Awards for team behind study using Cell-free DNA to monitor Head and Neck Cancer
Poster and presentation awards to team behind a recent study highlighting the use of digital droplet PCR to monitor HPV in cell-free DNA from patients with head and neck cancer, led by Professor Tim Aitman and Mr Iain Nixon
The study sought to discover whether examining the levels of human papilloma virus (HPV) in cell-free DNA using digital droplet PCR could improve diagnosis and monitoring of head and neck cancer. It was found that detection of oncogenic HPV strains by this non-invasive method had comparable accuracy to existing biopsy based techniques. In addition, higher levels of HPV after treatment in HPV positive cancers correlated with either treatment failure or reoccurrence of the disease.
Awards and prizes associated with this study include:
Dr Robert Wescott – British Association of Head and Neck Oncologists Best Oral Presentation (Laryngology Section) 2022
Dr Robert Wescott – Royal Society of Medicine Storz Travelling Professor and Garnett Passe memorial lecture short paper prize 2022
Lara Carey - Best poster - ENT Scotland winter meeting
Shivank Keni - Best medical student presentation - ENT Scotland winter meeting
Perspective on the study from recent clinical fellow Dr Robert Wescott:
“In a prospective cohort of 104 patients with oropharyngeal squamous cell carcinoma (OPSCC), we assessed the utility of using digital droplet PCR (ddPCR) to detect oncogenic strains of the human papilloma virus (HPV) in cell-free DNA (cfDNA). The proposed advantage of HPV detection from cfDNA is the ease of obtaining this genetic material; through a blood test. There were two primary aims to our study. The first aim was to compare the detection of HPV at the point of diagnosis using current 'tissue-based' methods with ddPCR on cfDNA. The second was to see if ddPCR methods to detect HPV in cfDNA could be utilsed as a clinical tool to determine response to treatment in HPV associated OPSCC and detect disease recurrence earlier than current clinical methods.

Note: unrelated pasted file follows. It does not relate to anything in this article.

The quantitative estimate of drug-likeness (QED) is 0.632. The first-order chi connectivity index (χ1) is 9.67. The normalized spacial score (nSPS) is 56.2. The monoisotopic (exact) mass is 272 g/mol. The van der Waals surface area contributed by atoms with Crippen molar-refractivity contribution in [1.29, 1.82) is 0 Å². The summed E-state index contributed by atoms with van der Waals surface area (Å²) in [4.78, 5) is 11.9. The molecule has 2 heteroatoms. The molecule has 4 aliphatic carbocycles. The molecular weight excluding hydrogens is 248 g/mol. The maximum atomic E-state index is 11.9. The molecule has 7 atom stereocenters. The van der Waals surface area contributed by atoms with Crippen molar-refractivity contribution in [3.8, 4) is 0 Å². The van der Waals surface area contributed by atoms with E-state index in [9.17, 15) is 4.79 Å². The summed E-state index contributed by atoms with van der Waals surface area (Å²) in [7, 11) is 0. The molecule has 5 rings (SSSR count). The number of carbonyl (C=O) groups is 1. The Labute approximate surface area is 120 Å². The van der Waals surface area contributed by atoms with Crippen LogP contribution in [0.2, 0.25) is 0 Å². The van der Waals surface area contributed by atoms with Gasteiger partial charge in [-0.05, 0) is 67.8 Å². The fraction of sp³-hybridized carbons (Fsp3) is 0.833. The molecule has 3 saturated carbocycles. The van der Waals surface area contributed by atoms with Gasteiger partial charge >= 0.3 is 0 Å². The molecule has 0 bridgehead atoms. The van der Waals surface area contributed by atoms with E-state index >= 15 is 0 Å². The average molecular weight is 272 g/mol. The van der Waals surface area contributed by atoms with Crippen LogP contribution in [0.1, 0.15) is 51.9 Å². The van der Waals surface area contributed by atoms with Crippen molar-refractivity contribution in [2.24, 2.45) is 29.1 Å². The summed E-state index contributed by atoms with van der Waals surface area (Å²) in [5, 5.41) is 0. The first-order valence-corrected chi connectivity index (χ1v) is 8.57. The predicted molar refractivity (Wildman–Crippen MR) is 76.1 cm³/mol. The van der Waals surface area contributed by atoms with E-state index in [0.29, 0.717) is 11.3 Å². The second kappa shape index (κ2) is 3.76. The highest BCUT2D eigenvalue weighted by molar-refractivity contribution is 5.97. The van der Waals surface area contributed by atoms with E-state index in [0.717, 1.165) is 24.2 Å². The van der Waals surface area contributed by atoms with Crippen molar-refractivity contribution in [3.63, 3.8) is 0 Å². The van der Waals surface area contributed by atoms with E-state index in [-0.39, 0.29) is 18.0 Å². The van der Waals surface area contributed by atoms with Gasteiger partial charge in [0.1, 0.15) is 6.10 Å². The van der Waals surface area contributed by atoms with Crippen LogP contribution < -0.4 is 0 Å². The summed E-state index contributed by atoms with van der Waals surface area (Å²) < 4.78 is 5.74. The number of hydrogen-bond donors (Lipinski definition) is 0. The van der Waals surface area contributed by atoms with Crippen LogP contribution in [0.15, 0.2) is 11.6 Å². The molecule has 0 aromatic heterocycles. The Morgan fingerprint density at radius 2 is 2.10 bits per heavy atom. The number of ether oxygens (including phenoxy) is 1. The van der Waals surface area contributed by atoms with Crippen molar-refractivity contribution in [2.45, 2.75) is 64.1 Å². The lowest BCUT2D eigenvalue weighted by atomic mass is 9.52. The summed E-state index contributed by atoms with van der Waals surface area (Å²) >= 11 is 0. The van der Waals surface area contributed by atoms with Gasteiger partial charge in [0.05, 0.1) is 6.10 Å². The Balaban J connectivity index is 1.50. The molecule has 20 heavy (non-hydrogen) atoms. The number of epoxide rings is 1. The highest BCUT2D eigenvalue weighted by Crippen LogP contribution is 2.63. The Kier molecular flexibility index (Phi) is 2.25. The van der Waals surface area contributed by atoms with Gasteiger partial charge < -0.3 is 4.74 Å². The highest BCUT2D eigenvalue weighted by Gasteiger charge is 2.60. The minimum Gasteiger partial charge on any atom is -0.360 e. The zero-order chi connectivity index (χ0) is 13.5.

We found an overall 95% concordance between our ddPCR method for HPV detection and current tissue biopsy-based methods for HPV detection (p16 immunohistochemistry and tissue base HPV-PCR). We had a median follow-up of 20-months for a subset of 48 patients with HPV+ve disease. In these 48-patients, blood samples were obtained at ~12-weeks post treatment, and at every follow-up appointment thereafter. We demonstrated that persistently elevated cfDNA-HPV levels post-treatment were associated with treatment failure (2/2 patients). We also found that an increase in cfDNA-HPV copy number post-treatment, in patients who were initially undetectable, was associated with disease recurrence (5/6 patients). Additionally, no recurrence of disease was observed in patients in whom cfDNA-HPV remained undetectable throughout the whole follow-up period.
Our study adds to a growing body of evidence that detection of HPV from cfDNA using ddPCR has potential utility in the management of patients with HPV associated OPSCC. The field of cfDNA within viral associated Head and Neck Cancer is rapidly expanding, and standardised clinical trials are required to assess the impact of such testing methodologies on patient outcomes.”